No, it ain't your friendly smile that brings me back again.

(Listen to Buddy: "nnnnNNNO!!" He finds something that's probably not in the music; a little moment where he can make something out of nothing, adding to the song without even slowing the flow. And he doesn't waste it in an early verse, either. The second "no" suggests, but doesn't repeat, the first snap. And it's still playful.)

Both:
It's buckwheat cakes, buckwheat cakes, because I'm only human.
I just love the buckwheat cakes, made by a purty woman!

Buddy:
I just love the buckwheat cakes, made by a purty woman!

Darlene:
(spoken) Aw, Pa, quit your kiddin'!

(And Darlene rescues the song from what could have been seen as creepy by a cynical 21st century listener, putting it back squarely into the heartwarming category. Darlene may be eclipsed somewhat by Buddy's innate talent honed by decades of experience, but make no mistake: these are a pair of pros at the height of their powers. How much time do you suppose they had with this? A quarter of an hour? A half hour, from the time they were given the music to when the director said it was a wrap? I'm guessing closer to the former. This is star power, and it works for me every time I hear it.)

Music, lyrics, performance and recording ©Walt Disney Studios. If you liked this sample, go buy something.
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kip_w: (Default)
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"We'll return to Disney's original comedy, 'Jesse'!"

Waaaaait a minute. Wasn't Disney's original comedy some sort of cartoon?
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kip_w: (Default)
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I saw in my online TV Guide that IFC is showing some Three Stooges shorts, so I clicked to read the descriptions. Oh boy! They're the ones with Moe Howard!

Okay, some of the descriptions specify Curly, but in others, they just tell us that Moe is in the cast. The sarcasm stands.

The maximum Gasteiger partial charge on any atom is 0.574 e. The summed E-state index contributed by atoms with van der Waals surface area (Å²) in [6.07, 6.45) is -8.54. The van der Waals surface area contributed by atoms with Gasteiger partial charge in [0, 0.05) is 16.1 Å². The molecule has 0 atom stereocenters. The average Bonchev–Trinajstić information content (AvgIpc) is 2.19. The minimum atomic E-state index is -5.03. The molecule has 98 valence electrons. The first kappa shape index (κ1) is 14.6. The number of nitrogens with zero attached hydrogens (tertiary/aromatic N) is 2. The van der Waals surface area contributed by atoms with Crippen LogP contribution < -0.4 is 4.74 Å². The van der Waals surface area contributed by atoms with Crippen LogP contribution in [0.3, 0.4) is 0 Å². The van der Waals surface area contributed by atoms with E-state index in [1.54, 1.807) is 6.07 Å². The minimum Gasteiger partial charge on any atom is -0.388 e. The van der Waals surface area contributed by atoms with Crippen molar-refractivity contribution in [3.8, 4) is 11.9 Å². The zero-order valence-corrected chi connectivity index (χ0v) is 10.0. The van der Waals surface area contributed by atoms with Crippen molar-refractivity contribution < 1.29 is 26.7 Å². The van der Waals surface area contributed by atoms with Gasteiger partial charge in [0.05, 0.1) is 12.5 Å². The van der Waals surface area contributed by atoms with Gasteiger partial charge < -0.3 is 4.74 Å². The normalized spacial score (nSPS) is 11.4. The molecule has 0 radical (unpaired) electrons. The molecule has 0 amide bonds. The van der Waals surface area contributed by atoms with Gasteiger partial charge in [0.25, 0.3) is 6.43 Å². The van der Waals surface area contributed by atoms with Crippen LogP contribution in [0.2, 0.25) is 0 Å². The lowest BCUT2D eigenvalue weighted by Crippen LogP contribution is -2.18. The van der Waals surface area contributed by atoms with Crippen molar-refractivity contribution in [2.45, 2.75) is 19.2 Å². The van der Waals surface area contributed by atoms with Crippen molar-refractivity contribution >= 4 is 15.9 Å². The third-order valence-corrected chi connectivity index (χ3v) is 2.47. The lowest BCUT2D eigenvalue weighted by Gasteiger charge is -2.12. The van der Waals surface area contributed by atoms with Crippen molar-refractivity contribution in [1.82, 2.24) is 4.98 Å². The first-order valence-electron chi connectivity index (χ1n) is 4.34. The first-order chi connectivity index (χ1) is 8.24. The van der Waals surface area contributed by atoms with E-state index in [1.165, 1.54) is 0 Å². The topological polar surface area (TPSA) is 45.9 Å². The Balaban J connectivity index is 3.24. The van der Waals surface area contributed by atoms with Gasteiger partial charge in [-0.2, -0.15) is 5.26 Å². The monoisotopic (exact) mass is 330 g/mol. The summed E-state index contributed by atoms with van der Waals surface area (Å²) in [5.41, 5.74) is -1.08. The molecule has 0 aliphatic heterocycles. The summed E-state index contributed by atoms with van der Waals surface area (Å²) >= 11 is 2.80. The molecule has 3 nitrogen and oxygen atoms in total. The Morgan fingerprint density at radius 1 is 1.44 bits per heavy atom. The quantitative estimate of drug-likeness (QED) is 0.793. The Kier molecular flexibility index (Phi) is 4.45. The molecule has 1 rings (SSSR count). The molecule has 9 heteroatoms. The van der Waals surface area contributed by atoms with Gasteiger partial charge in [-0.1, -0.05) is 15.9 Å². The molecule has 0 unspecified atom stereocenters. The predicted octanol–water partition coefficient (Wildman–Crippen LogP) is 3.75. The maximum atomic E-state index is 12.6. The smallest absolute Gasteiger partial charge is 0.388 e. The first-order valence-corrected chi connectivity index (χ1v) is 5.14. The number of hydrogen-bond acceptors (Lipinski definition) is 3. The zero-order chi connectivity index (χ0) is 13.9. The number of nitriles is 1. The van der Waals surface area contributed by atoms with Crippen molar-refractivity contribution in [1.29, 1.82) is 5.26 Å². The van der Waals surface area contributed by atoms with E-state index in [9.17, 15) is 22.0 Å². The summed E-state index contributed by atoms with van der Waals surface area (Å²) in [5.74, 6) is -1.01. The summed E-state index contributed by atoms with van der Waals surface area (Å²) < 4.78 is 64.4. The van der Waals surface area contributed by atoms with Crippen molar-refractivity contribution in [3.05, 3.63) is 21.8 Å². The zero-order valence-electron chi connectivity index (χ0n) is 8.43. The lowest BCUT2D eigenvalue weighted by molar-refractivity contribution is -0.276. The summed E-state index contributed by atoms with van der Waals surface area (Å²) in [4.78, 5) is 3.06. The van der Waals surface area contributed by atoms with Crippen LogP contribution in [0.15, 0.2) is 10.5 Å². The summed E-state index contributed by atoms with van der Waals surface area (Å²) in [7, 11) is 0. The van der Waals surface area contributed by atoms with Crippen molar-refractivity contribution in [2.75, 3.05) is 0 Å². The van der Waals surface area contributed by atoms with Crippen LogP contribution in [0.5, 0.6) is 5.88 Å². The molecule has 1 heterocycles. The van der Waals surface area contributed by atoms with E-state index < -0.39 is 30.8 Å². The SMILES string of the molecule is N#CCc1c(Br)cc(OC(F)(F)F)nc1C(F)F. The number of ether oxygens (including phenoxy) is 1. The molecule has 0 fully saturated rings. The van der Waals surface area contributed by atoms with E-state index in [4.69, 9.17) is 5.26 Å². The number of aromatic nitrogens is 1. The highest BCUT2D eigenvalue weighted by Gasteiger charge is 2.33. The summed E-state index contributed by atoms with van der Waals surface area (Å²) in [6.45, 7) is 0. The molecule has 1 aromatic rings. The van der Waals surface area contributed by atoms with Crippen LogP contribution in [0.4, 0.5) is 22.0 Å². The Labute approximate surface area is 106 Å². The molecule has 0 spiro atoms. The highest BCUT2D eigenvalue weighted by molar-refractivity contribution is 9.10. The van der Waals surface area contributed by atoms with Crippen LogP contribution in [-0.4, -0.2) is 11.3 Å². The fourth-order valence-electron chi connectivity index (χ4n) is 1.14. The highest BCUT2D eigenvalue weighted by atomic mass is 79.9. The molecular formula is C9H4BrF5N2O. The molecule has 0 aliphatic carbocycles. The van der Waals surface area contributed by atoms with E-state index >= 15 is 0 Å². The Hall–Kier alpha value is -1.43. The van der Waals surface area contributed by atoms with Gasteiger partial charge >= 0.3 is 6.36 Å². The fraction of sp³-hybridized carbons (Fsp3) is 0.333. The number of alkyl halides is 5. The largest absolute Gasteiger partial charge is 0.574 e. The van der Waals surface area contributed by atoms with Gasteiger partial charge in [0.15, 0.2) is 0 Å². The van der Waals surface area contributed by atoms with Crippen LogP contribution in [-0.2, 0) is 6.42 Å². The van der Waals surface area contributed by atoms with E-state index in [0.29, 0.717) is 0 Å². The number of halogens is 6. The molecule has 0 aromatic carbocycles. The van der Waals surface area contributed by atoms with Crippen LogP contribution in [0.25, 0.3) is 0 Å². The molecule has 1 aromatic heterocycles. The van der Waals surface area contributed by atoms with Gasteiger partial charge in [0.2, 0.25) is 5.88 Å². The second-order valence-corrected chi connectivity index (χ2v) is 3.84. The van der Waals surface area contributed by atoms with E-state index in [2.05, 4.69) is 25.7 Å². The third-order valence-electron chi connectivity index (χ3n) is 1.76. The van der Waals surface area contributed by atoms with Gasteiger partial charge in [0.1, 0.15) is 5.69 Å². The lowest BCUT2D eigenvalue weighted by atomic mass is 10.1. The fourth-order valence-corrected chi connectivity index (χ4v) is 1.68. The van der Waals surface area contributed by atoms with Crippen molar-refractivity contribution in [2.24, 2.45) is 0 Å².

Ooh, Christian puppet show on in ten minutes.
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kip_w: (1971)
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On NCIS. Power is out, and they need to distribute a criminal sketch, so they have dug a mimeo machine out of storage and are poking gingerly at it.

Gibbs comes along and shows the youngsters what's what. You just zoom the roller into position, stick the drawing on it, and roll out copies. Hey presto! No styluses, stencils, or ink, just roll that original and watch the prints come out.

We had it easy. Not like the young people of today, who have to use non-occult means to make copies.
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kip_w: (Default)
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From the "I never noticed!" file, two Star Trek episodes that were shot on the Andy Griffith "Mayberry" set. The last page has a shot of Captain Kirk and Edith Keeler walking past Floyd's Barber Shop. (linkjacked from RASFF)
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kip_w: (Default)
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Keith Olberman has apparently been canned. I'm not sure why. Cathy just came in and said tonight was his last show. Or maybe it was the repeat of last night. His time slot seems to be one of MSNBC's endless series of prison porn shows. Odd.
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kip_w: (Default)
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BAT-MAN!!



All fourteen wall-climbing cameos from the TV series.
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superfan

Jun. 17th, 2010 09:50 pm
kip_w: (1971)